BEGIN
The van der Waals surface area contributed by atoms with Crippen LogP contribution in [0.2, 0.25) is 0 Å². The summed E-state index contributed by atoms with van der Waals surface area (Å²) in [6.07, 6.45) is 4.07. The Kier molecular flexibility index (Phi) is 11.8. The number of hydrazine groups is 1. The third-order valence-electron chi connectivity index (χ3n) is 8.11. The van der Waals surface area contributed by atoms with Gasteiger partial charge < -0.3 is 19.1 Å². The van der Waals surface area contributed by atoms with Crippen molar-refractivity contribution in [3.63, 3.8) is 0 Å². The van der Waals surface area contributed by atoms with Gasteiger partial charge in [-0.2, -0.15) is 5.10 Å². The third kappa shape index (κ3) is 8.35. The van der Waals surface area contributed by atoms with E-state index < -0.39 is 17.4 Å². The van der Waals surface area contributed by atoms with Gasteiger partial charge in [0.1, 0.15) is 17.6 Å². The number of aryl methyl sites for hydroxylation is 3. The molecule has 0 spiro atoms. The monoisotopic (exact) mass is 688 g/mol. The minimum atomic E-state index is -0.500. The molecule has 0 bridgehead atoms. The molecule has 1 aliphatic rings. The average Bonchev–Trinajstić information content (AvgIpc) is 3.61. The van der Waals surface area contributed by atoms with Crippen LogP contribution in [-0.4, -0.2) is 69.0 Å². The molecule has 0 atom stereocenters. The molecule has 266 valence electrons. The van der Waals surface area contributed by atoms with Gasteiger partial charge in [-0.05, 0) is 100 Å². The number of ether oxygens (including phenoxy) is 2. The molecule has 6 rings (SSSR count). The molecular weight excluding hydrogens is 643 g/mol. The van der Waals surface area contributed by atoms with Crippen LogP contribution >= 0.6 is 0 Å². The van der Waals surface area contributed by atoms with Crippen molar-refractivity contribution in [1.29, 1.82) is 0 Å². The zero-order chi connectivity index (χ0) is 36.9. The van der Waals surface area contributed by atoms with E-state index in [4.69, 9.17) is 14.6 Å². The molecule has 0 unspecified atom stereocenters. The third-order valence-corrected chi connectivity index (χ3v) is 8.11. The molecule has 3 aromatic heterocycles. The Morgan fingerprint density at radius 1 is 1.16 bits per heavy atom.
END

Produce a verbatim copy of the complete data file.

The van der Waals surface area contributed by atoms with Crippen LogP contribution in [0.2, 0.25) is 0 Å². The summed E-state index contributed by atoms with van der Waals surface area (Å²) in [6.07, 6.45) is 4.07. The Kier molecular flexibility index (Phi) is 11.8. The number of hydrazine groups is 1. The third-order valence-electron chi connectivity index (χ3n) is 8.11. The van der Waals surface area contributed by atoms with Gasteiger partial charge < -0.3 is 19.1 Å². The van der Waals surface area contributed by atoms with Crippen molar-refractivity contribution in [3.63, 3.8) is 0 Å². The van der Waals surface area contributed by atoms with Gasteiger partial charge in [-0.2, -0.15) is 5.10 Å². The third kappa shape index (κ3) is 8.35. The van der Waals surface area contributed by atoms with E-state index < -0.39 is 17.4 Å². The van der Waals surface area contributed by atoms with Gasteiger partial charge in [0.1, 0.15) is 17.6 Å². The number of aryl methyl sites for hydroxylation is 3. The molecule has 0 spiro atoms. The monoisotopic (exact) mass is 688 g/mol. The minimum atomic E-state index is -0.500. The molecule has 0 bridgehead atoms. The molecule has 1 aliphatic rings. The average Bonchev–Trinajstić information content (AvgIpc) is 3.61. The van der Waals surface area contributed by atoms with Crippen LogP contribution in [-0.4, -0.2) is 69.0 Å². The molecule has 0 atom stereocenters. The molecule has 266 valence electrons. The van der Waals surface area contributed by atoms with Gasteiger partial charge in [-0.05, 0) is 100 Å². The number of ether oxygens (including phenoxy) is 2. The molecule has 6 rings (SSSR count). The molecular weight excluding hydrogens is 643 g/mol. The van der Waals surface area contributed by atoms with Crippen LogP contribution >= 0.6 is 0 Å². The van der Waals surface area contributed by atoms with Crippen molar-refractivity contribution in [1.29, 1.82) is 0 Å². The zero-order chi connectivity index (χ0) is 36.9. The van der Waals surface area contributed by atoms with E-state index in [4.69, 9.17) is 14.6 Å². The molecule has 0 unspecified atom stereocenters. The third-order valence-corrected chi connectivity index (χ3v) is 8.11. The molecule has 3 aromatic heterocycles. The Morgan fingerprint density at radius 1 is 1.16 bits per heavy atom.